Turn the Rock Band 3 keyboard into a sampling instrument with the WAV Trigger

The Rock Band 3 keyboard happens to also be a nice battery powered MIDI keyboard controller that you can pick up on eBay for 20 bucks or so. With a WAV Trigger and a little electronic glue, which I’ll explain in this article, you can make a self-contained, velocity-sensitive, multi-bank sample playback instrument. The Rock Band 3 keyboard buttons and left hand controller allow you to re-map the keys, change sound banks and adjust note release time (sustain) on the fly. I’ll be using classic Mellotron sounds here, but you can easily create your own sample banks using a VSTi software synth.

For those of you just tuning in, the WAV Trigger is a high-fidelity polyphonic audio player. It has 14 “voices” to play and mix uncompressed, stereo, 44.1kHz wav files directly from a microSD card. Audio can be triggered either from digital inputs or serial commands, and latency averages around 8ms (12ms max). The serial control port also supports MIDI protocol, and in MIDI mode it’s velocity sensitive (MIDI velocity maps to volume) and supports adjustable release times (sustain). The mixing engine includes a voice-stealing algorithm so that new MIDI notes take precedent if all 14 voices are being used, and the oldest playing voice is “stolen” to play the new note.




Step 1: Prep your WAV Trigger. We’ll need to provide 5V to our MIDI input interface circuit, and the easiest way to do this is to close the solder jumper on the WAV Trigger that connects the on-board 5V to the serial connector. The WAV Trigger doesn’t ship from SparkFun this way, because people might connect an FTDI Basic at the same time that they’re powering the WAV Trigger from the barrel connector. I always close this jumper because it allows me to power the WAV Trigger from the FTDI basic.


I also strongly advise that you install post headers or receptacles in any WAV Trigger connector that you’re planning to use. PCB connector pads are not meant for direct soldering and I’ve seen too many pads ripped off boards because people solder directly to them and don’t provide strain relief.

While you’re at it, update your firmware from the download page. The latest firmware v1.04 contains new MIDI features that are used by the Rock Band 3 keyboard.

Step 2: Build the MIDI Input interface circuit. The RB3 keyboard has a standard 5-pin circular DIN MIDI Out port on its right side. We need to convert the output’s 20mA current loop to a logic level signal that can feed the WAV Trigger’s RX pin, and this is done with an opto-isolator. Here’s the circuit:


As you can see, it’s pretty simple – just a single 8-pin IC, one diode and two resistors – and is easy to build on a small breadboard. I used an 6N138 optoisolator, but the PC-900 works equally well. The diode is a 1N914, but any small signal diode should work.  I also sacrificed a MIDI cable and soldered posts on the two wires we’ll be using to make it easy to insert into the breadboard. Here’s the completed MIDI In circuit:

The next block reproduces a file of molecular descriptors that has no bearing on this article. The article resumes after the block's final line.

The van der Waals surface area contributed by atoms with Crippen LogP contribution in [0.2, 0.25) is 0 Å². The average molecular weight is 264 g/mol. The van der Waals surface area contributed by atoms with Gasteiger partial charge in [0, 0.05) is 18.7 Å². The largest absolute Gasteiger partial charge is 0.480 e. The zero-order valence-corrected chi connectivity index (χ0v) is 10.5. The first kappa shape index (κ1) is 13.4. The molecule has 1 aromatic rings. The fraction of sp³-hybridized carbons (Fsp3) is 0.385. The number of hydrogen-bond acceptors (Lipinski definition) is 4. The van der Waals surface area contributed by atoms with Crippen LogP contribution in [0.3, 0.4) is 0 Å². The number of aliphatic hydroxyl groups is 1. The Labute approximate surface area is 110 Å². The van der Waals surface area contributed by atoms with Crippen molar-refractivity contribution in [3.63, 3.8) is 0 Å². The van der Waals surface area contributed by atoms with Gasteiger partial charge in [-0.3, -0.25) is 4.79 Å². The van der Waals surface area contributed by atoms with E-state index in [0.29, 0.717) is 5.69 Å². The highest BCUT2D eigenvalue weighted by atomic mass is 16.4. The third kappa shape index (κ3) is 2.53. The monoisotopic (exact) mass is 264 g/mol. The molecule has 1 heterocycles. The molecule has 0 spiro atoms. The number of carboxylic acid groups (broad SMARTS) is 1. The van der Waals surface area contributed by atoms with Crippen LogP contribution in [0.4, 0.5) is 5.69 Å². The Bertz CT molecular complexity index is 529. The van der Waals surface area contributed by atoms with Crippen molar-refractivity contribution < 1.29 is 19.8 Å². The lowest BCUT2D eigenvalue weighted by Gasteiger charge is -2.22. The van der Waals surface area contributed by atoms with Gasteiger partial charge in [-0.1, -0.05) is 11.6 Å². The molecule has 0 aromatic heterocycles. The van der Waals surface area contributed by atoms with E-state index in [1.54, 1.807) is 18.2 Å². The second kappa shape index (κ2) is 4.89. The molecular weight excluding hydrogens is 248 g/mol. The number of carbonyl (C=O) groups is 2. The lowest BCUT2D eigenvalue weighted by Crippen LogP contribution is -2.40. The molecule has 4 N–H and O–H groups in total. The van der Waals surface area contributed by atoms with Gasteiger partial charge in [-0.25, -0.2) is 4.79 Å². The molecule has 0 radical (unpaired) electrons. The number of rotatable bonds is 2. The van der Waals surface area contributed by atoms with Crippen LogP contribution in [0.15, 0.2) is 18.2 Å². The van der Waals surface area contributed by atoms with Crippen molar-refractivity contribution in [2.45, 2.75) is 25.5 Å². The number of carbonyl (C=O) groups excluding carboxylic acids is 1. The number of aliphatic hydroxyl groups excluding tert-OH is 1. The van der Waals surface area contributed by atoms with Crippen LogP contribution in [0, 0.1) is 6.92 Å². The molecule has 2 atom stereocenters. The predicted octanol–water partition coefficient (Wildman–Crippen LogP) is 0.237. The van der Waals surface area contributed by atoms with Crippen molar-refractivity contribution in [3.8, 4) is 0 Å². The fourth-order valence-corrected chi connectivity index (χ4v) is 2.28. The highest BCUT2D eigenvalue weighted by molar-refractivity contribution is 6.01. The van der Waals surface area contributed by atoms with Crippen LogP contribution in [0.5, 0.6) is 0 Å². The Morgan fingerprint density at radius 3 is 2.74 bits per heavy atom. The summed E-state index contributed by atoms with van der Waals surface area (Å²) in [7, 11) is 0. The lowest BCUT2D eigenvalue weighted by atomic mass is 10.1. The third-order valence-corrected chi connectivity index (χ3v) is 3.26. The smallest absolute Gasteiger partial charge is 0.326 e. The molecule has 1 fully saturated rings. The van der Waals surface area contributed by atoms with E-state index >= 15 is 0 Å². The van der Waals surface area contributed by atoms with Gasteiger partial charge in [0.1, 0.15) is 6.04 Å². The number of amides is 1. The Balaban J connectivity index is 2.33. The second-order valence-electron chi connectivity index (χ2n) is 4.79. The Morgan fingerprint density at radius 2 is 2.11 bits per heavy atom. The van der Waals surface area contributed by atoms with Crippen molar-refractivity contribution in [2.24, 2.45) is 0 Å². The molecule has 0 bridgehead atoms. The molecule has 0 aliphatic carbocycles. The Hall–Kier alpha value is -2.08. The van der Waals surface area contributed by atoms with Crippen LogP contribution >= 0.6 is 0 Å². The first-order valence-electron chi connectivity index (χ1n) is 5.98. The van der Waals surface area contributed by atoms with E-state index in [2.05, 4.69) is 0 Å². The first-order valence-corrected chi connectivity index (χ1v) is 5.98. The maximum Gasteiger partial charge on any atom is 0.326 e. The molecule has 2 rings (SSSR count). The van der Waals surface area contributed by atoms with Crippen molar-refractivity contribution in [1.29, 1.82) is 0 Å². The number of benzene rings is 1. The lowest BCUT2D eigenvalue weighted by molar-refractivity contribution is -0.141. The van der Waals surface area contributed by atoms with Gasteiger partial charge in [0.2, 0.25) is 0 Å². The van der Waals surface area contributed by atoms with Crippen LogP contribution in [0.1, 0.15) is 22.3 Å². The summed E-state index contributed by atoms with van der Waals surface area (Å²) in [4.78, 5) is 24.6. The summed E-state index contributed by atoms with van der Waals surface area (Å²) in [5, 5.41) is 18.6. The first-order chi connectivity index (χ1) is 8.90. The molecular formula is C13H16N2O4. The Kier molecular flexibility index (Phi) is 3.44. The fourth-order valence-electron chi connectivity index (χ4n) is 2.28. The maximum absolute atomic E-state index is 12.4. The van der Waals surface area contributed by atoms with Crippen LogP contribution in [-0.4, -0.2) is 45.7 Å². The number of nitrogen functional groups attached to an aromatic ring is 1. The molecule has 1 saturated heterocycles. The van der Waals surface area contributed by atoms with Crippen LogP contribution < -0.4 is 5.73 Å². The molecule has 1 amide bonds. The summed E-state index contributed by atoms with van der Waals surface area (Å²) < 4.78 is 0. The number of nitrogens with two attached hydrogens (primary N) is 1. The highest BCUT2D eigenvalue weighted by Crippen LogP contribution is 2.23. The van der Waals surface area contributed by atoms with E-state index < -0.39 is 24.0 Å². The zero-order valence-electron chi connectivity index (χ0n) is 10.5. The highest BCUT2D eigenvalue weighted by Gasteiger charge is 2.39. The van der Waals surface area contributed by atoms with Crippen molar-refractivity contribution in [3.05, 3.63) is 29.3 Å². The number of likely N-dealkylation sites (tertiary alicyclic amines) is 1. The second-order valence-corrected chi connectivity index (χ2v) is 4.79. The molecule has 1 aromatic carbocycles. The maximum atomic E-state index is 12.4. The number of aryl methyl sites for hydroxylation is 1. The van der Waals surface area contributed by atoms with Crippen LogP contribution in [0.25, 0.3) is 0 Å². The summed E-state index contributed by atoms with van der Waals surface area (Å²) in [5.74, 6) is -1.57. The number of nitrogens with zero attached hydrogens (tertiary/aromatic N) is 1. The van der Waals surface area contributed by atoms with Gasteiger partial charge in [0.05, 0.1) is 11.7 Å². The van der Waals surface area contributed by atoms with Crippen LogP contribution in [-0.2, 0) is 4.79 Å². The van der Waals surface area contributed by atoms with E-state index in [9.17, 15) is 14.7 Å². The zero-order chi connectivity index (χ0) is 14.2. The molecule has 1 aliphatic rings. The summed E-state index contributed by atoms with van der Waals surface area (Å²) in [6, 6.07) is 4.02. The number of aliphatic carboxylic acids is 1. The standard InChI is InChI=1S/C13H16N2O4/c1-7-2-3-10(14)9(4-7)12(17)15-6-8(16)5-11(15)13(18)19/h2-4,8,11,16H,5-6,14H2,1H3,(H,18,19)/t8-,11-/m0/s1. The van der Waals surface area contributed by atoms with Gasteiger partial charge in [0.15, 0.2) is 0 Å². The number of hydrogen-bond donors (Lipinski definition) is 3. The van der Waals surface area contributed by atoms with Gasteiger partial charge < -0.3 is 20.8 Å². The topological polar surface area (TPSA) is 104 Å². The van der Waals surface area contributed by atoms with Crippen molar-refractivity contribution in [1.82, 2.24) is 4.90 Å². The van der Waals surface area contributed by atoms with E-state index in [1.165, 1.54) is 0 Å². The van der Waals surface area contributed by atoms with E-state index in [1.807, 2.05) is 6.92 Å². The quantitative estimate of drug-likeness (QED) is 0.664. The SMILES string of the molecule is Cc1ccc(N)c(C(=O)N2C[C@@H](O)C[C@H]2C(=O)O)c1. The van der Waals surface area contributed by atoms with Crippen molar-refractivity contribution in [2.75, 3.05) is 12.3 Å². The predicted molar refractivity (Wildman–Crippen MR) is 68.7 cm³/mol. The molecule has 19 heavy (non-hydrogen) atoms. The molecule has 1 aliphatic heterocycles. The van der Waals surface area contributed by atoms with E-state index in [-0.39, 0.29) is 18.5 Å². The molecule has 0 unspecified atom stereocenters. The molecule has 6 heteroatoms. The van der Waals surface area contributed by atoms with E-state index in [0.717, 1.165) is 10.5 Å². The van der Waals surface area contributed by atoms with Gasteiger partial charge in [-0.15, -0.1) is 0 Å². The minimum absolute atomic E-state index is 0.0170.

Step 3: Connect the MIDI Input circuit to the WAV Trigger. There are only 3 connections required: 5V, GND and the logic level TX output of the Opto to the WAV Trigger RX. Here are the connections:



And here’s the completed assembly:




Step 4: Prepare the WAV Trigger’s microSD card. In MIDI mode, the WAV Trigger maps incoming MIDI note numbers to track numbers using an internal MIDI bank number. In the default bank 1, MIDI note number 48 maps to track “048xxx.wav” and so on. Each MIDI bank adds 100 to the track number, so that in bank 2 MIDI note number 48 maps to track “148xxx.wav”, in bank 3 MIDI note number 48 maps to track “248xxx.wav” and so on. In this way, you can have up to 10 complete sets of sample tracks for the MIDI key range of notes 0 – 99.

You can change banks in any one of 3 ways:

  1. Change the MIDI Channel that your MIDI Controller is transmitting on. The MIDI Channel number (starting at 0) is added to the bank number.
  2. Install buttons on two of the WAV Trigger’s trigger inputs and use the MIDI BankUp and MIDI BankDn trigger functions.
  3. Send MIDI Program Change messages from your MIDI Controller.

We’ll use the last method here because the Rock Band 3 keyboard supports this feature using its front panel buttons. How convenient.

To get you started, here are the track files for 5 complete sets of classic Mellotron sounds, sampled from an actual Mellotron, courtesy of Leisureland, USA. The track filenames have already been assigned to map the sounds to the correct MIDI Notes in banks 1 through 5.

Copy all files to your microSD card root directory. Run the InitMaker application, enable MIDI on the serial port and save the init file to the microSD card. Install the microSD card into the WAV Trigger.

Step 5: Connect everything up and play! Plug the MIDI cable into the Rock Band 3 keyboard, connect your amp or powered speakers to the WAV Trigger’s audio out (or use the on-board mono amp with an 8-Ohm speaker), supply power to the WAV Trigger and turn on the Rock Band 3 keyboard. If all is well, you should hear the violins in bank 1 when you play the keyboard.